Former Taoiseach John Bruton said he was “very sad to hear of Albert’s death”.

“I know how devoted he was to Kathleen and his family,” the former Fine Gael leader told Rte Radio 1.

“The negotiation of the Downing Street declaration was absolutely crucial – it was the foundation on which successive governments on both sides of the channel could build upon.

"The declaration was the enduring legacy of Albert Reynolds. I found it very helpful to me – and no doubt it was important to Bertie Ahern.”

Read more: Taoiseach who earned his spurs as peacemaker

Addressing the short tenure of the former Taoiseach, Bruton said:

Former Taoiseach Albert Reynolds and wife Kathleen Credit: Niall Carson/PA Wire
Former Taoiseach Albert Reynolds and wife Kathleen Credit: Niall Carson/PA Wire

“It’s not the length of time you serve, it’s the strength of the contribution he made.”

Former Taoiseach Bertie Ahern also paid tribute to Mr Reynolds, saying he was very approachable.

“Backbench TDs the world over, say one of their gripes about their leaders is they aren’t accessible or they’re too busy or they won’t talk to them,” he said.

“Albert travelled the length and breadth of the country to functions. He was a very approachable person. Yes, of course he was tough. Of course he’ll be remembered for the cabinet that he cleaned out. To be fair, that was second nature. He was running a big business.”

Fianna Fail leader Micheal Martin also spoke to RTE Radio 1 this morning about the capacity that Mr Reynolds had “to develop trust and build relationships”.

“He had a very warm personality and he was very accessible to TDs, no airs and graces, his feet firmly were on the ground – a very practical man.”

Taoiseach Albert Reynolds, Kathleen Reynolds and O'Reilly at the opening of O'Reilly Hall in UCD in 1994
Taoiseach Albert Reynolds, Kathleen Reynolds and O'Reilly at the opening of O'Reilly Hall in UCD in 1994

Martin was a young backbencher at the time but he remembers that Mr Reynolds was “a person that you could talk very readily with”.

“I didn’t get that sense of hierarchy with him,” he said.

“I could never get over his capacity to stay up all night drinking cups of teas when people all around him were drinking – he had that capacity to engage with people.”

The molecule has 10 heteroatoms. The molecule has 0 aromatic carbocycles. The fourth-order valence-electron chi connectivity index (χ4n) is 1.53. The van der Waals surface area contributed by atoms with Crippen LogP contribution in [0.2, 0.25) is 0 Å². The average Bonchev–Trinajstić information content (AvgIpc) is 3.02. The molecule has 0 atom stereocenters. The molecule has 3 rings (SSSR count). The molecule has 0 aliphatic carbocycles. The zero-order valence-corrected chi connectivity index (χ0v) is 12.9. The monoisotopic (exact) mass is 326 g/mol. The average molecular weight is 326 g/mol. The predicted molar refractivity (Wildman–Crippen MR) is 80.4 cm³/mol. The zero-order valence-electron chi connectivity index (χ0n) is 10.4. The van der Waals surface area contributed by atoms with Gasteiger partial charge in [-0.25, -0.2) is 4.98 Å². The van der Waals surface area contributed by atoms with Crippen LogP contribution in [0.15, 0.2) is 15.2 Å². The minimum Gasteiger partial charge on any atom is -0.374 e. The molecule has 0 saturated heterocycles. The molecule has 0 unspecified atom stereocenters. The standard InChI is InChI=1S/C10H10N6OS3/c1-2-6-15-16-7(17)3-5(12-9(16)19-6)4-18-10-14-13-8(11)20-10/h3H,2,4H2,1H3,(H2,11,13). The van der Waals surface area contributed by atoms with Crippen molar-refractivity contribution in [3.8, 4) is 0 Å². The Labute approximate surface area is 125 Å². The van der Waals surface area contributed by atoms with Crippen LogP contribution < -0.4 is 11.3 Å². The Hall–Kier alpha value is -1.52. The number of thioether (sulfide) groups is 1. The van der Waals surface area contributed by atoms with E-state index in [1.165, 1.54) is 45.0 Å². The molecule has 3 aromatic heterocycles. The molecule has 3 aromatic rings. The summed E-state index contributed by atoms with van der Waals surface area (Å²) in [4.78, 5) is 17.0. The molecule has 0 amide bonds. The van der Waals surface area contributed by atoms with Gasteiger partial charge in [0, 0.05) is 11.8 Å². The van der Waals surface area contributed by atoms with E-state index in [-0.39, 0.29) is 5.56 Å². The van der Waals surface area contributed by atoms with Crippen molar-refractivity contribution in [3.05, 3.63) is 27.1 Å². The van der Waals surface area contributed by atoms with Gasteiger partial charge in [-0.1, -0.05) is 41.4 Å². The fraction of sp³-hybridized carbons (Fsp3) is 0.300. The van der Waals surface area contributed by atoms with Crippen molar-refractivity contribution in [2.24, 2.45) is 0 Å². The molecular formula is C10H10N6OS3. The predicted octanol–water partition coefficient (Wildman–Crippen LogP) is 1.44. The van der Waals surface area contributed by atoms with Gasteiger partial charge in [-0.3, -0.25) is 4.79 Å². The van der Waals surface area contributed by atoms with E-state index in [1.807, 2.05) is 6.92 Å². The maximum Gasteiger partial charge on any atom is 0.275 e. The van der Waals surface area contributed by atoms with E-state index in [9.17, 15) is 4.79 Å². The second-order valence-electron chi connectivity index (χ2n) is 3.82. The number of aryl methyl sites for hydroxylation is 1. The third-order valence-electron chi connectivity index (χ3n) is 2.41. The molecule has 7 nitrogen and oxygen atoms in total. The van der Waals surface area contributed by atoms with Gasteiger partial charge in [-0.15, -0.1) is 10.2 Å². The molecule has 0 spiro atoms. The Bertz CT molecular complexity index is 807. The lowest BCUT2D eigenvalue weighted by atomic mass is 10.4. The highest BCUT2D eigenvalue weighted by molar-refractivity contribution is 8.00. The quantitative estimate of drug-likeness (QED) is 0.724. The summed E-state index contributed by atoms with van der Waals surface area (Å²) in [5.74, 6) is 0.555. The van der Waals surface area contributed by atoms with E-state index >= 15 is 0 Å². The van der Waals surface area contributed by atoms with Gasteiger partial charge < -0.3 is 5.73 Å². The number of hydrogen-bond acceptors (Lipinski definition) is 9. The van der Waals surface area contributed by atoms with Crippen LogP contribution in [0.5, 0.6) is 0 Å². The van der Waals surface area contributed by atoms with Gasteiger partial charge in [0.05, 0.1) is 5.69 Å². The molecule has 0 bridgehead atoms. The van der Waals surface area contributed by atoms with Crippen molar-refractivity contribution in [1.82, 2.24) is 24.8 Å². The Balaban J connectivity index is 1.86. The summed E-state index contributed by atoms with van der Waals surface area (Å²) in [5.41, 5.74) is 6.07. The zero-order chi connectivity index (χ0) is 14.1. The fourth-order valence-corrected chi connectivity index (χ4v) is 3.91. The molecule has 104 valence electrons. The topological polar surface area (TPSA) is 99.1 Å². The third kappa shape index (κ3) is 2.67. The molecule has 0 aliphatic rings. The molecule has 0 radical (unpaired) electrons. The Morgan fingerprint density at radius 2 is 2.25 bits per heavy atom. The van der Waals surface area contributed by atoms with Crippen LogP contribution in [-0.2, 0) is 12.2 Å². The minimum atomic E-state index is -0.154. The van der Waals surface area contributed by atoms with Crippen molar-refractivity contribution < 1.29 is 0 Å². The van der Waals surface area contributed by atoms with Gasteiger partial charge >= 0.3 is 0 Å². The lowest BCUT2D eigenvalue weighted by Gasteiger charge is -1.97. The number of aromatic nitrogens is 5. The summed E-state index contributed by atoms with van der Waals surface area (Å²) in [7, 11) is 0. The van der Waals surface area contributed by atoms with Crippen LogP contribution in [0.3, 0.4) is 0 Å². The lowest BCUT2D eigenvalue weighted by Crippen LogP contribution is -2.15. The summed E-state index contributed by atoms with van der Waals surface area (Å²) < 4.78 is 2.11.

Martin also pointed out that Mr Reynolds was “the pioneer of telecommunications in this country”.

“He revolutionised that situation,” he said.

Read more: Impact of former Taoiseach's death felt strongly across Midlands

Mr Reynolds was first elected as a TD for Longford when he was 45 in 1977.

A Fianna Fail stalwart, he led the party in two coalition governments.

One reign was with the PDs and another was with the Labour Party.

Former Labour Leader and Tanaiste Dick Spring said Mr Reynolds deserves to be remembered and respected for his major contribution to bringing an end to the violent conflict on the island of Ireland.

In a statement today, Spring said: “Albert recognised in 1992 that the opportunity for bringing about lasting peace on the island of Ireland was nearer at hand than at any time since the outbreak of the Troubles in 1969. That possibility was one of the motivating factors behind the formation of the Fianna Fáil/Labour coalition Government in 1993.

“He displayed admirable negotiating skills in his dealings with John Major, with whom he had a very special relationship, in bringing President Clinton to play an important role in the peace process, and in his dealings with Sinn Féin/IRA, which brought about the 1994 ceasefire, without which a solution would not have been arrived at. The Downing Street Declaration was the foundation stone which led to the Good Friday Agreement.

“He deserves to be remembered and respected for his major contribution to bringing an end to the violent conflict on the island of Ireland, which blighted our history for so many decades.

Mr Reynolds made an enduring contribution to the peace initiative in Ireland.

He believed that he could charter the divide between the north and south of the country, helping to put an end to 25 years of violence.

He was also a very successful businessman with an empire that included dancehalls to the pet food industry.

His earliest business venture was selling chocolate bars at a profit to friends at boarding school in Summerhill, Sligo.

Soon he was running the school tuck shop and making profit for the school.

After helping organise Rooskey Carnival dances in 1955 he and his brother, Jim, set up ‘Reynolds Dancing Ltd’ with a thriving empire of 14 halls including Fairyland, Roscommon; Jetland, Limerick; Borderland, Clones; Barrowland, New Ross. 

They booked national names like Dickie Rock, Brendan Bowyer and Joe Dolan; and international stars like Roy Orbison, Chubby Checker, Aker Bilk and Jim Reeves.

Read more: Editorial: Decision to speak about Reynolds's Alzheimer's battle is courageous

In a short few years Albert Reynolds was a millionaire.

He began working life as a Bord na Mona clerk before moving to CIE. In summer of 1961, he refused a move to Rosslare Harbour and quit CIE.

He went on to diversify into other businesses including a pet food manufacture, hotels, fish exports, meat processing and a local newspaper, the Longford News.

Living in Longford for most of his life, he was considered a deal maker and is credited with securing billions of funding from the EU.

For his political years the Reynolds’s life was divided between Dublin and Longford.

For most of his life he did not drink alcohol but he was for years a heavy smoker and socialised widely.